The voices of Urban Institute's researchers and staff
March 29, 2011

Demographic Change in Washington, D.C.: Taking the Long View

March 29, 2011

The recently released Census 2010 data show quite clearly how the past decade has reshaped the District of Columbia. For the first time in about half a century, the city’s population is growing. During the boom of the 2000s, new housing, particularly high-rise condos, sprang up in the city’s downtown and along its waterfront. Investors and businesses competed for prime locations in once blighted and struggling neighborhoods. A new D.C. renaissance was under way.

The city’s face was also undergoing a transformation. In the once “Chocolate City,” African Americans now cling to a bare 51 percent majority. Whites, Latinos, and Asians are a growing presence in many neighborhoods where they weren’t seen a decade ago.

The new census data confirm what many knew all along -- the city is changing. And for some people, particularly long-time African American residents, this change is not at all comfortable. But how do these recent changes fit into the city’s longer history?

District of Columbia Population by Race and Ethnicity, 1800 to 2010

Since its founding in 1790, the District of Columbia’s story has been one of constant flux. For its first 60 years, the city grew slowly. By 1860, fewer than 100,000 people lived within its borders, almost all of them white.

The Civil War precipitated the first of several growth spurts. Between 1860 and 1910, the city added over 250,000 people. With the onset of the first World War, population growth accelerated and then took off again during World War II. By the 1950 Census, the city had reached its peak population of over 800,000.

But 1950 also marked the beginning of a white exodus. In only two decades, the white population fell by over 300,000 and D.C. became majority African American in the late 1950s. For the next few years, the black population continued to grow, but following the riots of the late 1960s, the black middle class began its own escape to the suburbs. From a high of 538,000 in 1970, the African American population declined steadily to 309,000 in 2010.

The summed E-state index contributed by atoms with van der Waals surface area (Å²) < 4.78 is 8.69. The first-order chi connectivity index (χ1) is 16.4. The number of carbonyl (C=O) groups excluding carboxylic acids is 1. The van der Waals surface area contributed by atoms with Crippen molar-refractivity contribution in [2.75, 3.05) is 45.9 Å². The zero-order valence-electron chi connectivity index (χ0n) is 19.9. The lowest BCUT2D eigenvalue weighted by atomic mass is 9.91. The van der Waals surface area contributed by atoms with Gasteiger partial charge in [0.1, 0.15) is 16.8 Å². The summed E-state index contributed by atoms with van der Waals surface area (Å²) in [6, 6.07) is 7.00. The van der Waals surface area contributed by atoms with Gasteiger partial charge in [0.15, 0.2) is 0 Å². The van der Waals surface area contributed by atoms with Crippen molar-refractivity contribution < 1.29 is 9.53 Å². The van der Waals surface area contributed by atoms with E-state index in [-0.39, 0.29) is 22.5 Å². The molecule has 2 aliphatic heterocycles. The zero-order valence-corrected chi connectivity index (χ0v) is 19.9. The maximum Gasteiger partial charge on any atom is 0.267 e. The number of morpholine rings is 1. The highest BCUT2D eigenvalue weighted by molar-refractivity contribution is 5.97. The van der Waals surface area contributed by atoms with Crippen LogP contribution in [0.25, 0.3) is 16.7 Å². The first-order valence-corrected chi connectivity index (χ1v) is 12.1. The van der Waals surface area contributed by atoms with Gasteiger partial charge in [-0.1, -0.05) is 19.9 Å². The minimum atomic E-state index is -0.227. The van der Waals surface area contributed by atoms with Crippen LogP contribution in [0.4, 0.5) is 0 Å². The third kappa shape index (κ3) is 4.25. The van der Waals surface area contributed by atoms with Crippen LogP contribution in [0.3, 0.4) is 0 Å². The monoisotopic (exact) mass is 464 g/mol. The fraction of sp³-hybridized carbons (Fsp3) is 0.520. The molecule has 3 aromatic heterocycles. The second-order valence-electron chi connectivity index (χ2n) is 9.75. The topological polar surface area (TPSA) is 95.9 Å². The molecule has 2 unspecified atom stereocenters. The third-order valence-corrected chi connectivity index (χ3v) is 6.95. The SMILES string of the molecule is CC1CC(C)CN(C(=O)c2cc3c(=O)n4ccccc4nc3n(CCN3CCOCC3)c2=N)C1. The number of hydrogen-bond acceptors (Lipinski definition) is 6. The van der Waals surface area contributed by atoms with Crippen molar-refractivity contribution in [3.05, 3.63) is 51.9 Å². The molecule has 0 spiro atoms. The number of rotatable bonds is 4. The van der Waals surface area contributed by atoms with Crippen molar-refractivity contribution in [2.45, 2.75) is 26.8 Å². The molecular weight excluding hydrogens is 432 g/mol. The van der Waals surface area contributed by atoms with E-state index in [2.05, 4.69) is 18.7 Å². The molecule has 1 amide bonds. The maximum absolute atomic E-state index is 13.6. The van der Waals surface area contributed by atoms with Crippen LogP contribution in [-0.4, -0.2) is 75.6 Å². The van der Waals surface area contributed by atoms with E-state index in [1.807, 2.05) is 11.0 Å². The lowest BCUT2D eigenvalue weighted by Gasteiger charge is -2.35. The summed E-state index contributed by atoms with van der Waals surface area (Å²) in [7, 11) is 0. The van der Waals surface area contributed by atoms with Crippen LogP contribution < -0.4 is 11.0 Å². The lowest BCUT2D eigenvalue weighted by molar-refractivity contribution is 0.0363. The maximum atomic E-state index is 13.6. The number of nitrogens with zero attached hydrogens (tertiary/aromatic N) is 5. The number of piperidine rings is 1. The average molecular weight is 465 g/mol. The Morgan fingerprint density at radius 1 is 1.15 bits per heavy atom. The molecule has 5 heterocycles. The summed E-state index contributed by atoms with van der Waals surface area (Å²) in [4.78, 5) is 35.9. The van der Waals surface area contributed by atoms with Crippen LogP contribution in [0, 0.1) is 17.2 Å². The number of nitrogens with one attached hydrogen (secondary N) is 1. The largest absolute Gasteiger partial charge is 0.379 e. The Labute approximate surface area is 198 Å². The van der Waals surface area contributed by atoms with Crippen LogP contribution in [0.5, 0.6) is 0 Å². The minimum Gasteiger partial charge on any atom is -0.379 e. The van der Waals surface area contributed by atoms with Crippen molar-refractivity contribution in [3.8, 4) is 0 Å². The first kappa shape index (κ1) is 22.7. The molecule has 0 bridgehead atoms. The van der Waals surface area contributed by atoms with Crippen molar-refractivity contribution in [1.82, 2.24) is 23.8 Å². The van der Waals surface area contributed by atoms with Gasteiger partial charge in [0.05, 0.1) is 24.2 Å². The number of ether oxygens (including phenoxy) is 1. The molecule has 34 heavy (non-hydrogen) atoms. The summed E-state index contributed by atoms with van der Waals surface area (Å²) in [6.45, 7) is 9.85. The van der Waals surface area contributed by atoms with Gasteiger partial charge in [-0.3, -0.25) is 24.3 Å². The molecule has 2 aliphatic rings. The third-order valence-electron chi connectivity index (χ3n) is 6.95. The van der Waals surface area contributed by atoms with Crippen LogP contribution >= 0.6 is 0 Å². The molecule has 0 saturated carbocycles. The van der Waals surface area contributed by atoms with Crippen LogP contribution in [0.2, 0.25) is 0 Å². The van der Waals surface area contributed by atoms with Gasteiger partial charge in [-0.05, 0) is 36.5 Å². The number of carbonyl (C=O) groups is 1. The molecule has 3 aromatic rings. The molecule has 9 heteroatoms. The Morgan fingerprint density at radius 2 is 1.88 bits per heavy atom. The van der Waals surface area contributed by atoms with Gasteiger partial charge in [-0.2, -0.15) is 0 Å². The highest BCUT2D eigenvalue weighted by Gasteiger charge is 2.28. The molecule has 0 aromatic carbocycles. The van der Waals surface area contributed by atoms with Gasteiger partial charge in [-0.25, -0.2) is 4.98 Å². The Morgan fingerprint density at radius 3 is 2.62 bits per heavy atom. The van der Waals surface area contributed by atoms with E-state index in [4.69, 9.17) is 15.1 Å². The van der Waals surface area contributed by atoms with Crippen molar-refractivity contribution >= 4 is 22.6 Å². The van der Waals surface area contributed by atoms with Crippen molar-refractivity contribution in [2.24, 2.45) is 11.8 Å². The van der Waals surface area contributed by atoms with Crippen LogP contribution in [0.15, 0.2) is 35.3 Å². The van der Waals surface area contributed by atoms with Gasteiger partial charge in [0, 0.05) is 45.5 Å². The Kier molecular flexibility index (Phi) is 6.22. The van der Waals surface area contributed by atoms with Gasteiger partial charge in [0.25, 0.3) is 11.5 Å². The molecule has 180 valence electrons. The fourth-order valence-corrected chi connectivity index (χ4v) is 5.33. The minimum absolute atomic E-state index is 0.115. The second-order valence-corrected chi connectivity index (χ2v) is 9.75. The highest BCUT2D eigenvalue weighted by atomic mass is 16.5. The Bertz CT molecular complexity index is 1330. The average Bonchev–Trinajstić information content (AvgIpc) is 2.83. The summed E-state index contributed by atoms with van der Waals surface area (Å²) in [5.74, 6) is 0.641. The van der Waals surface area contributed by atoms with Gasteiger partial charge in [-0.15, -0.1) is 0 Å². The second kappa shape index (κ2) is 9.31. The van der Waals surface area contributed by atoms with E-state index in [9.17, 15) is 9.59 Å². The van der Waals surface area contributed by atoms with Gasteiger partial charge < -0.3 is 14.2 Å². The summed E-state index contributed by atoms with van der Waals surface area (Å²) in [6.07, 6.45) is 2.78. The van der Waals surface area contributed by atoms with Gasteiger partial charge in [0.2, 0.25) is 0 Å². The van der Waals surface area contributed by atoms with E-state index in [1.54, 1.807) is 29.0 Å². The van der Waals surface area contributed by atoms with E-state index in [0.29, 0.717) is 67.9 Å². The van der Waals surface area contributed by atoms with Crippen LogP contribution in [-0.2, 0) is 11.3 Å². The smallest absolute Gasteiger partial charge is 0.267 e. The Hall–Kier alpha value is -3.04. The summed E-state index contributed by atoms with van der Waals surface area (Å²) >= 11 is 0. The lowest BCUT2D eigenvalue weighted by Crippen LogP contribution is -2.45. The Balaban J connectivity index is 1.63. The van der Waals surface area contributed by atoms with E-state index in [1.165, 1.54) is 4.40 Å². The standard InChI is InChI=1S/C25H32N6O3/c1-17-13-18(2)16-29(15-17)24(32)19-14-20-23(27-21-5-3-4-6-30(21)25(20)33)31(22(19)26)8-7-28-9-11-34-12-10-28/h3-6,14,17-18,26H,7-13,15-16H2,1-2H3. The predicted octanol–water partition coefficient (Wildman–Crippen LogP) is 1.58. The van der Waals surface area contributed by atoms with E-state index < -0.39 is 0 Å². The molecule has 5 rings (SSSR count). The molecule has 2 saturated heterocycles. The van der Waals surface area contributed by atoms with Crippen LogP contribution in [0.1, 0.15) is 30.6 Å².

In the 1980s, the District’s white population stabilized, and Latinos and Asians became a growing presence. But their numbers weren’t big enough to make up for the outward flow of blacks, and the city’s total population continued to shrink. The real turnaround started in the last decade. Whites rediscovered the attractions of the city, and their numbers climbed by almost 50,000 between 2000 and 2010. At the same time, the city added 9,700 Latinos and 7,900 Asians and others. The combined increase was larger than the 38,000 drop in black population.

As Margaret Simms pointed out in her March 25 post, Washington, D.C., isn’t the only American city undergoing a shift from majority-black to something different. While some will welcome the diversity and the influx of residents to cities, these new data will do nothing to allay the fears of those who see poorer, primarily African American residents being pushed out to make way for the more affluent. Change happens continuously in urban communities. The challenge is how to manage this change for the benefit of cities, and all their residents.

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